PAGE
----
FIG. 1 illustrates components commonly mounted on a lighter body 401 in which lighter fuel is contained. Such components include nozzle 408, including a head and downwardly extending tube 408A, mounting frame 414, flame adjustment wheel 415, the igniter comprising flint spring 417, flint 418 and striker 420, nozzle actuating lever 416, and windshield 421. Nozzle tube 408A is connected in communicating relationship with the interior of the lighter body where fuel is stored. When the nozzle is in its raised position, fuel can be ejected from it. When the nozzle is in its lower position, fuel cannot be ejected from it.
Also illustrated in FIG. 1 are elements forming a safety means of the present invention. These include recess 401A which is formed in the top surface of the lighter body; projection or step 416D which extends downwardly from the rear end of lever 416; compression spring 423; retention hook 414A formed on the mounting frame 414; and depression 416B formed in the upper surface of the nozzle actuating lever.
FIG. 2 illustrates the nozzle actuating lever 416 in the safety locked position, preventing the ejection of gas as a result of the effect of the safety means. The nozzle actuating lever 416 is pushed rearward, and its rear end is pushed upward, by the restoring force of the compression spring 423, the bottom end of which is disposed in recess 401A. The top end of spring 423 is disposed in hollow 416E formed in the bottom of projection or step 416E, which extends downward from the lever's rear end. This places a portion of step 416D of the lever just above supporting edge 414C of the mounting frame 414, which is overlying a portion of the top surface of the lighter body. Thus, the rear end of the nozzle actuating lever 416 is prevented from being pressed downward and causing the front end of the lever from rising up. At this moment, the pivoting axle or fulcrum 416A of the nozzle actuating lever 416 is situated at the position 414B' in the fulcrum guide slot 414B (shown in phantom lines) of the mounting frame 414. Because slot 414B is elongated, the lever may reciprocate forward and rearward as its fulcrum slides from one extreme of fulcrum guide slot 414B to the other.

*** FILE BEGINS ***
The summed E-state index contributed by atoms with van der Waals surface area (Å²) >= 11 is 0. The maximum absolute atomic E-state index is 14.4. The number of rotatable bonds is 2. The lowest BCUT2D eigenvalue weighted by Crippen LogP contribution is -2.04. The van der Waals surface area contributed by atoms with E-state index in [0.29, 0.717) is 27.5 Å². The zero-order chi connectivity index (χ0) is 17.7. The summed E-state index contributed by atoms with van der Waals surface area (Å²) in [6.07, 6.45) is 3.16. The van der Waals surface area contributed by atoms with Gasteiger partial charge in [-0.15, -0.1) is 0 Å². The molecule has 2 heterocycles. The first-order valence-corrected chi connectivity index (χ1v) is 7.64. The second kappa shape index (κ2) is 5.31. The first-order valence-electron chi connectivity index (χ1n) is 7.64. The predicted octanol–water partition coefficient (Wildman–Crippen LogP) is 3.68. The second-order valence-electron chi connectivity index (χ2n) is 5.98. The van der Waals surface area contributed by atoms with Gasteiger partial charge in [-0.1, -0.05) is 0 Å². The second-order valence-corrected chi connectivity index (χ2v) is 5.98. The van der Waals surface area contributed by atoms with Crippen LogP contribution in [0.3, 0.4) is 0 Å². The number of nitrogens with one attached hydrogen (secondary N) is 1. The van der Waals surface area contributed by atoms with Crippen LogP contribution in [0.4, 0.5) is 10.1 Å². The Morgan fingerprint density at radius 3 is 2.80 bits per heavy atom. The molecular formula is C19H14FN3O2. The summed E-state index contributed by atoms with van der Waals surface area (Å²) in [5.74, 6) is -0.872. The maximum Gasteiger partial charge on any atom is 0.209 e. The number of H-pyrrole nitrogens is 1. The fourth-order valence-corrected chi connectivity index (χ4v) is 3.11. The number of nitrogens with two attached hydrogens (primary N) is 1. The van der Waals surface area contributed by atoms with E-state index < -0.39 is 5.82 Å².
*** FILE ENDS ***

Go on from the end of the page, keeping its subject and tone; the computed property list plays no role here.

Referring to FIG. 3, the nozzle actuating lever 416 is pushed forward against the resistance of the compression spring 423 to attain a position allowing the ejection of gas. Retaining hook 414A, of the mounting frame, engages depression 416B, thereby preventing the lever 416 from retreating to its rearward or first position. At this moment, the pivoting axle 416A of the nozzle actuating lever has moved forward to the position 414B" in the fulcrum guide slot of the mounting frame. Step 416D is now vertically above recess 401A. The recess is dimensioned so as to receive the entirety of step 416D when the rear end of lever 416 is pressed downward.